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What is hyponatremia?

Hyponatremia is a condition in which there is an excess of body water relative to body sodium1

Often defined as serum sodium concentration < 135 mEq/L

[Na+] < 135 mEq/L

Hyponatremia may be depletional, or dilutional2,3

  • Depletional hyponatremia results from body electrolyte losses that are in excess of body water losses3
  • Dilutional hyponatremia results from retained water and is often associated with an excessive secretion of vasopressin2,3

Hypotonic hyponatremia is classified into 3 main categories

These categories are based on the initial assessment of the patient's volume status, medical history, urine osmolality, and sodium concentration.1,3

The 3 main categories with their volume status are illustrated below.
Hyponatremia
Category
Total Body Water Total Body Sodium Extracellular Fluid Edema
Hypovolemic Reduced Reduced Reduced Absent
Euvolemic Increased Unchanged Increased Absent
Hypervolemic Increased Increased Greatly Increased Present
The figure below provides a guide for classifying hyponatremia into categories.

Types of Hyponatremia

Based on assessment of volume status, medical history, and urine osmolality and sodium concentrations, hyponatremia can be classified as hypovolemic, euvolemic, or hypervolemic. Douglas I. Hyponatremia: why it matters, how it presents, how we can manage it. Cleve Clin J Med. 2006;73(suppl 3):S4-S12. Reprinted with permission. Copyright © 2006 Cleveland Clinic. All rights reserved.

Prevalence of Hyponatremia

In the United States, the estimated prevalence of hyponatremia ranges from 3.16 million to 6.07 million persons.5

Risk Factors

Certain medical conditions and medications have the potential to increase the risk of hyponatremia.2,6

Signs & Symptoms

Patients who experience hyponatremia may exhibit clinical manifestations that are largely related to central nervous system dysfunction. Signs and symptoms are important to recognize.2,7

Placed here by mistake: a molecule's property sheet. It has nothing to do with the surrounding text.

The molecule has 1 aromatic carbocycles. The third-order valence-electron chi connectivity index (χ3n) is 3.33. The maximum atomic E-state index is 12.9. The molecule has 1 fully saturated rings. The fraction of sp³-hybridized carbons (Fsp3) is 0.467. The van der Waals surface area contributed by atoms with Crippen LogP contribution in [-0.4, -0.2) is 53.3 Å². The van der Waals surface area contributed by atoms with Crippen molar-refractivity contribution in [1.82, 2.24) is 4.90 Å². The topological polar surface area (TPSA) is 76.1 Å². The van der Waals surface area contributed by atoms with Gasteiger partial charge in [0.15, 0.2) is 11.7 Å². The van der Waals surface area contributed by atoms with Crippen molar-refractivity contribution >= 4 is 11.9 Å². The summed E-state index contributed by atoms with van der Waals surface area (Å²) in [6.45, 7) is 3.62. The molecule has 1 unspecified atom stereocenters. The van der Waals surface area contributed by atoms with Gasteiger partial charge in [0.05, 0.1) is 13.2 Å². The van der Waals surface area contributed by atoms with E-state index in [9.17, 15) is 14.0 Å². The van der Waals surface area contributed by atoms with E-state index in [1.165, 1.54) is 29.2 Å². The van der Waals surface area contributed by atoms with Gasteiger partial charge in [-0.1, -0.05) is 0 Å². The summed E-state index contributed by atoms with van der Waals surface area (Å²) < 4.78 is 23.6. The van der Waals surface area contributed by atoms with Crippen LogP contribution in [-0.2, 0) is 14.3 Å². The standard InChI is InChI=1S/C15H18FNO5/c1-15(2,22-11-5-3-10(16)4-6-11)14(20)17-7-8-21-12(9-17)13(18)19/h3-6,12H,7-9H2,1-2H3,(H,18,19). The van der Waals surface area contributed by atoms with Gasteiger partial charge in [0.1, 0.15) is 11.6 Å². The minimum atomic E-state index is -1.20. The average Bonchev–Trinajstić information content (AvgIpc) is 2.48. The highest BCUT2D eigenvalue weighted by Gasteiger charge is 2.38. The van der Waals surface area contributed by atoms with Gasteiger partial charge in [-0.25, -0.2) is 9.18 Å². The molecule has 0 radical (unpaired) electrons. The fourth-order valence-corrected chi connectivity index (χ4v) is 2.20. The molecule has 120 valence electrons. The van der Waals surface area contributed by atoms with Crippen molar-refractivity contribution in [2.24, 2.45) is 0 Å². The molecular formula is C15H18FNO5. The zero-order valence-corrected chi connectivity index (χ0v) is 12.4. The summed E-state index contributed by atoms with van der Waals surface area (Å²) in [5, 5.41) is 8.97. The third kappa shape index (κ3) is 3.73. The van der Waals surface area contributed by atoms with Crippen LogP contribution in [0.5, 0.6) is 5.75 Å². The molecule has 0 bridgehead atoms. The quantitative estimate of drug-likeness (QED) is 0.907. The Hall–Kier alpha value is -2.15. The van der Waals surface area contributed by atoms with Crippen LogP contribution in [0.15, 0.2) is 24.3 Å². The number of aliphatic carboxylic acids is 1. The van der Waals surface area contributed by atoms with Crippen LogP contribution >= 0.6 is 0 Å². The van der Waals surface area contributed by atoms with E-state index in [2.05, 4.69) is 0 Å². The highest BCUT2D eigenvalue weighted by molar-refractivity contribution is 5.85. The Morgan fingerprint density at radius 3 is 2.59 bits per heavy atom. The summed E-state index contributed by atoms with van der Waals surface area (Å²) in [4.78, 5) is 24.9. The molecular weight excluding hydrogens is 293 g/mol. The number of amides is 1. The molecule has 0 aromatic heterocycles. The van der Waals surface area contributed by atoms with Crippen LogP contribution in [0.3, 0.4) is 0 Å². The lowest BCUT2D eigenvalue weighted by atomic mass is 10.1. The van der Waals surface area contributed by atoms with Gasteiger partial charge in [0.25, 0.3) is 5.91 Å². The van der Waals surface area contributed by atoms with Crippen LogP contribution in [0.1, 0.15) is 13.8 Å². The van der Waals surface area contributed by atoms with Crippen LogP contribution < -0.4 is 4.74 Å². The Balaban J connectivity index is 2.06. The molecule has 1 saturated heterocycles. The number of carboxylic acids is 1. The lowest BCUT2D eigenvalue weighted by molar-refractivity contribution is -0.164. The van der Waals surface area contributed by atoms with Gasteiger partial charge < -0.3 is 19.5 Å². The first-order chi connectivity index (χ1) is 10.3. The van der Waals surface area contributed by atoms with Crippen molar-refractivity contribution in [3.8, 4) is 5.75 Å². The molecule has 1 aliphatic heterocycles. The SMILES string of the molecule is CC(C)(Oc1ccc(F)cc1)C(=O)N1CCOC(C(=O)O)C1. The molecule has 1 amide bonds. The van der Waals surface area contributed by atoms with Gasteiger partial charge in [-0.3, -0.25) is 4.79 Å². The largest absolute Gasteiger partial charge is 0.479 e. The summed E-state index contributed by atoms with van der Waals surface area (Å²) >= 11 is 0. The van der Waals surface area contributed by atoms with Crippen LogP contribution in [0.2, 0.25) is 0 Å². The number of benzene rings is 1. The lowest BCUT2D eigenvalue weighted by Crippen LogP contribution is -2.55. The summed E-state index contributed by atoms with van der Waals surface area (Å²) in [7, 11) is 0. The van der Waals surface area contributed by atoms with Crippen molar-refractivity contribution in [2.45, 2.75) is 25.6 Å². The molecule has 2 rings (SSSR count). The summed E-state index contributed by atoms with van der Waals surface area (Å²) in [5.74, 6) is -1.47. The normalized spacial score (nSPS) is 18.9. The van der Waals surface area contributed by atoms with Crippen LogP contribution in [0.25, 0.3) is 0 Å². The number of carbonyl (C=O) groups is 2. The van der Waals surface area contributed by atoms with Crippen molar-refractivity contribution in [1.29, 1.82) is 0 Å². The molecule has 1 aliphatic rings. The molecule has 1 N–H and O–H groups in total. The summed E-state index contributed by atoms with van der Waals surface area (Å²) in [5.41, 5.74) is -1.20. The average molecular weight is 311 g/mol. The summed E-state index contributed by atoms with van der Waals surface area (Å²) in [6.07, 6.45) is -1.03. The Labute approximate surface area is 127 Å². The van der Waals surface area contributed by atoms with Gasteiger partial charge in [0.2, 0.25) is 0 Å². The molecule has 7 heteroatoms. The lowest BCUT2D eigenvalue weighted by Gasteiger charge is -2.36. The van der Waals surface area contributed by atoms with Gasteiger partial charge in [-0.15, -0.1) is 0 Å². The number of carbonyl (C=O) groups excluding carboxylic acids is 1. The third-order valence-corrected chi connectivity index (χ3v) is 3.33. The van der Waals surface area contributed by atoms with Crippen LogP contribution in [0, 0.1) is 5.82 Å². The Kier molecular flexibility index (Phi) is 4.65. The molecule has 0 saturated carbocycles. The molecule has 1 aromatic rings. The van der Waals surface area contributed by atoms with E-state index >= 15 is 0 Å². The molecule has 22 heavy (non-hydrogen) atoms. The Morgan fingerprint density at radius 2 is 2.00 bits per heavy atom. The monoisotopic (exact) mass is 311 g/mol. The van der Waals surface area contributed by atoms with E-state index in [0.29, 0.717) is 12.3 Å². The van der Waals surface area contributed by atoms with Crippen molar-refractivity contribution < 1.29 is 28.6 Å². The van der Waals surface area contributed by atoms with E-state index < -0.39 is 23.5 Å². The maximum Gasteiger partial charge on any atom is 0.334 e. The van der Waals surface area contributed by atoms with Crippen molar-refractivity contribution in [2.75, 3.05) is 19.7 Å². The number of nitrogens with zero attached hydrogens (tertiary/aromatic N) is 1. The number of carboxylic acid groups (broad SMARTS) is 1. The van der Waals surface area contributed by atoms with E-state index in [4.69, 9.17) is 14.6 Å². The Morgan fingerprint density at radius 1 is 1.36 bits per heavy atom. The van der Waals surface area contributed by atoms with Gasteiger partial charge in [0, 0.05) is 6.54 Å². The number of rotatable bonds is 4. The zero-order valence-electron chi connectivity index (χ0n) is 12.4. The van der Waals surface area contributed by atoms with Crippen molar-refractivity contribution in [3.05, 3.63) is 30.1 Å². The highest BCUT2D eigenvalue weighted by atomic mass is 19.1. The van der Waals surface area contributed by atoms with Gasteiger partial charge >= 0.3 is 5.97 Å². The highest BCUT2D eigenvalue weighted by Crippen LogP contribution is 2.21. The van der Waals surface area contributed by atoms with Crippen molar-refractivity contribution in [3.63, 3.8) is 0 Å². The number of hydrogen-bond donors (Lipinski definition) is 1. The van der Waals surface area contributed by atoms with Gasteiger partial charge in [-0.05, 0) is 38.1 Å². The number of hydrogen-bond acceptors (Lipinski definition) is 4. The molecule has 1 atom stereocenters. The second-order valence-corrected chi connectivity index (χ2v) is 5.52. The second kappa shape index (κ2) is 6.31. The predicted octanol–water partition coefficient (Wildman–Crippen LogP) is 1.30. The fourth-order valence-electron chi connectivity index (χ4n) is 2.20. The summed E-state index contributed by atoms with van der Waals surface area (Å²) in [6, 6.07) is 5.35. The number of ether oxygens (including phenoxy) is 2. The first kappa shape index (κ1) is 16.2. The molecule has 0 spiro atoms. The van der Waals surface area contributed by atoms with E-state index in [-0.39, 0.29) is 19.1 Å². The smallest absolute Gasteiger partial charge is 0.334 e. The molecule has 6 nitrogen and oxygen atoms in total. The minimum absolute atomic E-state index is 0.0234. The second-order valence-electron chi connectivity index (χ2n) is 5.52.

It has not been established that raising serum sodium with SAMSCA® (tolvaptan) provides a symptomatic benefit to patients

INDICATION and IMPORTANT SAFETY INFORMATION for SAMSCA® (tolvaptan)

INDICATION:

SAMSCA is indicated for the treatment of clinically significant hypervolemic and euvolemic hyponatremia (serum sodium <125 mEq/L or less marked hyponatremia that is symptomatic and has resisted correction with fluid restriction), including patients with heart failure and Syndrome of Inappropriate Antidiuretic Hormone (SIADH).

Important Limitations:

  • Patients requiring intervention to raise serum sodium urgently to prevent or to treat serious neurological symptoms should not be treated with SAMSCA
  • It has not been established that raising serum sodium with SAMSCA provides a symptomatic benefit to patients

IMPORTANT SAFETY INFORMATION:

WARNING: INITIATE AND RE-INITIATE IN A HOSPITAL AND MONITOR SERUM SODIUM

  • SAMSCA should be initiated and re-initiated in patients only in a hospital where serum sodium can be monitored closely.
  • Too rapid correction of hyponatremia (e.g., >12 mEq/L/24 hours) can cause osmotic demyelination resulting in dysarthria, mutism, dysphagia, lethargy, affective changes, spastic quadriparesis, seizures, coma and death. In susceptible patients, including those with severe malnutrition, alcoholism or advanced liver disease, slower rates of correction may be advisable

WARNING: NOT FOR USE FOR AUTOSOMAL DOMINANT POLYCYSTIC KIDNEY DISEASE (ADPKD)

  • Because of the risk of hepatoxicity, tolvaptan should not be used for ADPKD outside of the FDA-approved REMS.

SAMSCA is contraindicated in the following conditions:

  • — Use in patients with Autosomal Dominant Polycystic Kidney Disease (ADPKD) outside of FDA-approved REMS
  • — Urgent need to raise serum sodium acutely
  • — Inability of the patient to sense or appropriately respond to thirst
  • — Hypovolemic hyponatremia
  • — Concomitant use of strong CYP 3A inhibitors
  • — Anuric patients
  • — Hypersensitivity (e.g. anaphylactic shock, rash generalized) to tolvaptan or its components